A quick look at potential 2016 presidential hopeful Rand Paul

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A quick look at potential 2016 presidential hopeful Rand Paul
Republican presidential candidate Sen. Rand Paul speaks during the Iowa Republican Party's Lincoln Dinner, Saturday, May 16, 2015, in Des Moines, Iowa. (AP Photo/Charlie Neibergall)
Republican presidential hopeful Sen. Rand Paul, R-Ky., signs an autograph for a supporter after speaking at Arizona State University Friday, May 8, 2015, in Tempe, Ariz. (AP Photo/Ross D. Franklin)
Republican presidential candidate, Sen. Rand Paul, R-Ky. departs in an elevator after speaking at a news conference on Capitol Hill in Washington, Tuesday, June 2, 2015, calling for the 28 classified pages of the 9-11 report to be declassified. Paul has been voicing his dissent in the Senate against a House bill backed by the president that would end the National Security Agency's collection of American calling records while preserving other surveillance authorities. (AP Photo/Andrew Harnik)
Republican presidential candidate, Sen. Rand Paul, R-Ky. smiles before speaking at a news conference on Capitol Hill in Washington, Tuesday, June 2, 2015, to call for the 28 classified pages of the 9-11 report to be declassified. Paul has been voicing his dissent in the Senate against a House bill backed by the president that would end the National Security Agency's collection of American calling records while preserving other surveillance authorities. (AP Photo/Andrew Harnik)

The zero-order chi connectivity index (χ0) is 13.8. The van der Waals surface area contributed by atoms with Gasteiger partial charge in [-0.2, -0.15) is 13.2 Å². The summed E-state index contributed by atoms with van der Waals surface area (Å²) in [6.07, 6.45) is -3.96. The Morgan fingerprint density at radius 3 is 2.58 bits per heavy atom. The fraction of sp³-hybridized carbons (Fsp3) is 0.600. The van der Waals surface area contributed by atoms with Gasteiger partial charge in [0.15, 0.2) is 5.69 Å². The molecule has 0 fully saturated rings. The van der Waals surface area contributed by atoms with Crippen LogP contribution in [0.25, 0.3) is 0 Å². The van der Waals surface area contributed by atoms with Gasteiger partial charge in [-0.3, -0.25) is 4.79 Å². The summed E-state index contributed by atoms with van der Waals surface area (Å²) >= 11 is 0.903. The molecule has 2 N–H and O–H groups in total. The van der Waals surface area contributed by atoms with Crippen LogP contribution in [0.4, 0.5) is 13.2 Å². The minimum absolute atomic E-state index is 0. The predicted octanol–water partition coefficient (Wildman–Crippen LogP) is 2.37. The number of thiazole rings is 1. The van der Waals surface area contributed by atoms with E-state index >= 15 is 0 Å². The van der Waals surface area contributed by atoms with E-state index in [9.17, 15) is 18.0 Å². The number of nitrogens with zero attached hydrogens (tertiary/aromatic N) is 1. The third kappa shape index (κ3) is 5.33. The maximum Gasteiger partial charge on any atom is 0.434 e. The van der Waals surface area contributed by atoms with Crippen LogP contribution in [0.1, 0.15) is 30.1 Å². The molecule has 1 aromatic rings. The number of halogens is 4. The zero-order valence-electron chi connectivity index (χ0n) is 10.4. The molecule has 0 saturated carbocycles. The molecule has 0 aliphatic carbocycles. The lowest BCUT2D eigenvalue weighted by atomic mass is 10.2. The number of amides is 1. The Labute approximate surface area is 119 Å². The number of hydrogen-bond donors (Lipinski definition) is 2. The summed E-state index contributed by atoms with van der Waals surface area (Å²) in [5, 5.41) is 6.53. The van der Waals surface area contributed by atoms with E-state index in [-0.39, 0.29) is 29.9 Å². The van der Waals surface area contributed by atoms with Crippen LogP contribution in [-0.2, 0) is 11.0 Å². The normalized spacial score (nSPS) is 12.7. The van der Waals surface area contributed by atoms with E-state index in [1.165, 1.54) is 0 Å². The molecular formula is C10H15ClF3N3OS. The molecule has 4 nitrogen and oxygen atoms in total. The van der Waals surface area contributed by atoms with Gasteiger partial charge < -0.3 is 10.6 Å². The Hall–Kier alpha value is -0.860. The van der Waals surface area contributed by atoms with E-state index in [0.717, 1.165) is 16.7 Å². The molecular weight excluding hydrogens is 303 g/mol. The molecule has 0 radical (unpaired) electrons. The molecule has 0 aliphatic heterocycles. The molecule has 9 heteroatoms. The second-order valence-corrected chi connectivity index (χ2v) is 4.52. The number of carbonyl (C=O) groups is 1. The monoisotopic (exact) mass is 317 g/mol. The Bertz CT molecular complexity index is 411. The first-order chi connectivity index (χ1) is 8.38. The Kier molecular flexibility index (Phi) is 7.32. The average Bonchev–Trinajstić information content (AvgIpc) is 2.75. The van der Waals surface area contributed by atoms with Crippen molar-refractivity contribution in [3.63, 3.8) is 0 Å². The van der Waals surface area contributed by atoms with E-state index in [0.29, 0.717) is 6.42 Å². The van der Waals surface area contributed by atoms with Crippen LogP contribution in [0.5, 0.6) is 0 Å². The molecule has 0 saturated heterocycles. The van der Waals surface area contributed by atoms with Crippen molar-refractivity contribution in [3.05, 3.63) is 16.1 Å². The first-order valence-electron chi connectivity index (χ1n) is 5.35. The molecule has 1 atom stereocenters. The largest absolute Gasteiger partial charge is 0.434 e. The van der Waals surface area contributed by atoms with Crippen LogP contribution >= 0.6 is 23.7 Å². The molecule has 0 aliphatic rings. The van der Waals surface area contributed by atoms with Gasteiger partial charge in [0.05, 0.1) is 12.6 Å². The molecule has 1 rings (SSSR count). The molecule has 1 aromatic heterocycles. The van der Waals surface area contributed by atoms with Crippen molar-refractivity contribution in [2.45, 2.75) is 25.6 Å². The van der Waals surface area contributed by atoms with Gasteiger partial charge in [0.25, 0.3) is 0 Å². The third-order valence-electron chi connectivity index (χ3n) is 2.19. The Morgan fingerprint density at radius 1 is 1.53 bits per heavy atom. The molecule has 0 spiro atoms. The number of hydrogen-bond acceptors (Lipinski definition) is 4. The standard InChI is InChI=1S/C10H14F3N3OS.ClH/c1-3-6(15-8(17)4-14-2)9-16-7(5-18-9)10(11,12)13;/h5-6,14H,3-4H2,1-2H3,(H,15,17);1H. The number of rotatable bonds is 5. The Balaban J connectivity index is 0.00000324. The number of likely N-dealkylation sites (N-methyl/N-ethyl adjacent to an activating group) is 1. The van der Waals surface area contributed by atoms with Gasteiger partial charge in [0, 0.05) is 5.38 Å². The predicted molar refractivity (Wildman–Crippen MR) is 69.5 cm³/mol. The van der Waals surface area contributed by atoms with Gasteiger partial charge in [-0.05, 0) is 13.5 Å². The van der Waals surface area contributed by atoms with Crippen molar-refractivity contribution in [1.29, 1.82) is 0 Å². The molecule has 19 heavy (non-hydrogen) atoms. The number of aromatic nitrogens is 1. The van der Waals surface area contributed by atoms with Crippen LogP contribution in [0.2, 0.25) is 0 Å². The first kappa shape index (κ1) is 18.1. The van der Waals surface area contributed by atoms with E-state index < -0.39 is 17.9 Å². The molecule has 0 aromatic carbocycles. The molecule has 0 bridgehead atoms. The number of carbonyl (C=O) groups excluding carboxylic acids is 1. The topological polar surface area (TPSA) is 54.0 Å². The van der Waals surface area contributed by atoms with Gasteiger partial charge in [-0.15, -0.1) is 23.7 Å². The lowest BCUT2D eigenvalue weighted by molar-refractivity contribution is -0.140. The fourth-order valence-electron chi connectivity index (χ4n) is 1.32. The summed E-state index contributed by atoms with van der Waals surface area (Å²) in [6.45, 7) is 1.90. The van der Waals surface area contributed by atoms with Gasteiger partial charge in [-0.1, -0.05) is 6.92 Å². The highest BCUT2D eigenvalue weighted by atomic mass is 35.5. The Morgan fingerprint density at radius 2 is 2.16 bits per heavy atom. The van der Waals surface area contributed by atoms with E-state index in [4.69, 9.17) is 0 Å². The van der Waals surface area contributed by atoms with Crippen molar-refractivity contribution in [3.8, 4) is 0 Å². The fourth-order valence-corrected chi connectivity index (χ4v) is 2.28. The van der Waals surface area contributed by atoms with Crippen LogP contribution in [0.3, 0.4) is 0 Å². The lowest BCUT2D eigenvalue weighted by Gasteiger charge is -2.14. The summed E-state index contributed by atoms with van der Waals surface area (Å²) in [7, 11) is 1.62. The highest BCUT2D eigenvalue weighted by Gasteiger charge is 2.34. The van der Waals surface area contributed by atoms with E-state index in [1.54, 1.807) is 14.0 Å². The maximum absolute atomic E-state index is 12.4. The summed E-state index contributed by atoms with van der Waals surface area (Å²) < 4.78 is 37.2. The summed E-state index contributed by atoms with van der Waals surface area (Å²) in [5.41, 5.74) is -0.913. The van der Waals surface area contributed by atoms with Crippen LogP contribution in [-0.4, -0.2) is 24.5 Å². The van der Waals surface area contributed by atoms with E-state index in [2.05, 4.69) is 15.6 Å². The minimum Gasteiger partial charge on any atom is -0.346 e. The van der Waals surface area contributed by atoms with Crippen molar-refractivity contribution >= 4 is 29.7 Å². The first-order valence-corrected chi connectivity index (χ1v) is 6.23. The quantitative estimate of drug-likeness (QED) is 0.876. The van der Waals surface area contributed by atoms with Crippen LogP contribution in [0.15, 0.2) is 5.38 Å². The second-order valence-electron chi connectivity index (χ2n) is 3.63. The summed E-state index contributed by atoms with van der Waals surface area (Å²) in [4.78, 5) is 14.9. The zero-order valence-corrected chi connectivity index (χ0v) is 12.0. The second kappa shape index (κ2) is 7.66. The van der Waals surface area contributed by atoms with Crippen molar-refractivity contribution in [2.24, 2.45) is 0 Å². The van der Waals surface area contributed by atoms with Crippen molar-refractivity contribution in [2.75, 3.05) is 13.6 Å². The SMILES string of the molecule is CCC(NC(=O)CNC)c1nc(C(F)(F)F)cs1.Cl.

Republican Presidential candidate Sen. Rand Paul, R-Ky., speaks at a rally Saturday, April 11, 2015, in Las Vegas. (AP Photo/John Locher)
Republican Presidential candidate Sen. Rand Paul, R-Ky., sits in the audience prior to testifying on Capitol Hill in Washington, Wednesday, April 15, 2015, before the Senate Judiciary Committee hearing to examine the need to reform asset forfeiture. (AP Photo/Andrew Harnik)
Sen. Rand Paul, R-Ky., takes questions during a meet and greet at the Epoch Restaurant in Exeter, N.H., Saturday, March 21, 2015. Paul is traveling through New Hampshire this weekend, hosting several events with local leaders, business owners and activists. (AP Photo/Cheryl Senter)
Sen. Rand Paul, R-Ky., listens to a question at the Epoch Restaurant in Exeter, N.H., Saturday, March 21, 2015. Paul is traveling through New Hampshire this weekend, hosting several events with local leaders, business owners and activists. (AP Photo/Cheryl Senter)
In this March 21, 2015 file photo, Sen. Rand Paul, R-Ky. participates in a meet and greet at the Epoch Restaurant in Exeter, N.H. Few states have shaped presidential politics like Iowa, New Hampshire and South Carolina. By hosting the nation’s first presidential primary contests, the states have reaped political and financial rewards for decades on successful candidates and hastened the end for underachievers. Yet their clout may be declining in 2016. (AP Photo/Cheryl Senter, File)